Would you let a stranger in a lab coat search through your phone? What about a police officer? How about if you had a good reason to refuse, such as evidence of a crime?
Questions like these come up all the time in criminal defense. That’s because both the U.S. and Iowa constitutions prohibit unreasonable searches and seizures. That’s supposed to mean that, in general, police have to get a warrant before searching or arresting you. However, there are a wide variety of exceptions to the warrant requirement.
One of the most important exceptions is when the police get the person’s consent to search. As long as the consent is voluntary, the police are free to search as much as they like once they have it — and all the evidence can be used in court.
When considering whether someone’s consent is voluntary, the courts generally ask whether a reasonable person would have felt free to decline.
But would a reasonable person ever really feel free to decline a request by the police? It certainly doesn’t seem that way. According to a law professor and a professor of organizational behavior who recently performed a study on the subject, over 90% of drivers consent to police searches when asked — even when they have something to hide.
There’s a great deal of power in social pressure, as the two professors’ research indicates. For example, in one experiment, the researchers asked a group of study participants what they would do if an experimenter asked them to unlock their phones and allow the phones to be taken from the room for examination.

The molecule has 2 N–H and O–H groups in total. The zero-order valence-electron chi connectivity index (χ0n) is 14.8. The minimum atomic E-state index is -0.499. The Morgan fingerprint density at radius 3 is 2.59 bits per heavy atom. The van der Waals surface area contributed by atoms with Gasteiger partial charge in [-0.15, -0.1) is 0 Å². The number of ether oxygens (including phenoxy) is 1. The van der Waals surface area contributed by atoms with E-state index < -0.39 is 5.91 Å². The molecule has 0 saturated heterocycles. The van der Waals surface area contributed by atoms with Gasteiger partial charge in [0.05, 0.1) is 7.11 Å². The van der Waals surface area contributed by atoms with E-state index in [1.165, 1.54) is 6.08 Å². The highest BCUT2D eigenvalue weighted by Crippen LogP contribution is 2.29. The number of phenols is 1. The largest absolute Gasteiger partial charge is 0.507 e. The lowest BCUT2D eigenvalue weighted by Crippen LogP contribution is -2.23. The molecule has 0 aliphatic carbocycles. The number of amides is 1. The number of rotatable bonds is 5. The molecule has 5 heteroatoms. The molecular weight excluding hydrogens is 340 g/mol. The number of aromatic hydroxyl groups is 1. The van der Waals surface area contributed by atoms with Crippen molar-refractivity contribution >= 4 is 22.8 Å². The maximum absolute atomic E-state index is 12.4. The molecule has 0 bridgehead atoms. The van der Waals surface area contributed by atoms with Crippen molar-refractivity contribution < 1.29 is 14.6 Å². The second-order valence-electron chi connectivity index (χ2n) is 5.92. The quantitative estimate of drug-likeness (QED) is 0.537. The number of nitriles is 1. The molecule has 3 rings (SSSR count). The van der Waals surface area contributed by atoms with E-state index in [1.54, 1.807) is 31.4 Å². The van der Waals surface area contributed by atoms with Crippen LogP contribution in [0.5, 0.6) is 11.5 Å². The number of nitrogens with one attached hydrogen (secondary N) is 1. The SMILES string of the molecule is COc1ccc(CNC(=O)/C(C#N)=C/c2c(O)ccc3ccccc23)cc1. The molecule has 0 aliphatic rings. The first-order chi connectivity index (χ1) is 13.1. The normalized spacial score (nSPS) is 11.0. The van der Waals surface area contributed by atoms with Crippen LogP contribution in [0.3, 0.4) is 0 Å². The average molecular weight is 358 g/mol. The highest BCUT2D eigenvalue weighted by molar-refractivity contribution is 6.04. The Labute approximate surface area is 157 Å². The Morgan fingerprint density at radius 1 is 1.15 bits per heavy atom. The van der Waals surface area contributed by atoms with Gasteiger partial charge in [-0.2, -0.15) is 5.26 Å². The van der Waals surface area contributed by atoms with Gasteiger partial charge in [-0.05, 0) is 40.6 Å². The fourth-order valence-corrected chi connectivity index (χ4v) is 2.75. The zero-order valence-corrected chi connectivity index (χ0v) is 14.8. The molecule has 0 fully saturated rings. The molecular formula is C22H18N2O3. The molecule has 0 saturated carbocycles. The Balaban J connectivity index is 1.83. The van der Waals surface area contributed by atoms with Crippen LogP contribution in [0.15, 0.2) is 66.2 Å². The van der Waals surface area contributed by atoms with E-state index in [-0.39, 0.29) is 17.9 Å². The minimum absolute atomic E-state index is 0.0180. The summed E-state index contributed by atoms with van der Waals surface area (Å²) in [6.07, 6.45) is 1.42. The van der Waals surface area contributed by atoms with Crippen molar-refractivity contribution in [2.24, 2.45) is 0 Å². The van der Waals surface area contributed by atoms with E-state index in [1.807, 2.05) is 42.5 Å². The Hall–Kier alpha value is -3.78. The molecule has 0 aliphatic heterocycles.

Only 14% of the participants thought that a reasonable person would allow that. At most, 28% said they would allow their unlocked phones to examined by a stranger.
Yet when the researchers asked a second group to allow their phones to be unlocked and examined, 97% actually complied.
The researchers asked a third group to consider whether reasonable people would allow a search of their cars at the request of a police officer. They guessed that only about 65% of drivers would agree. As we said, over 90% of drivers comply.
You have the right to refuse consent to a search
If you are stopped by the police, you generally won’t know if they have the legal authority to search you. Don’t worry about that — leave it in the hands of your attorney.
What you should remember is that you don’t have any obligation to give your consent for a search. It may be awkward or even terrifying, but say the words when the officer asks: “I do not consent to any searches.”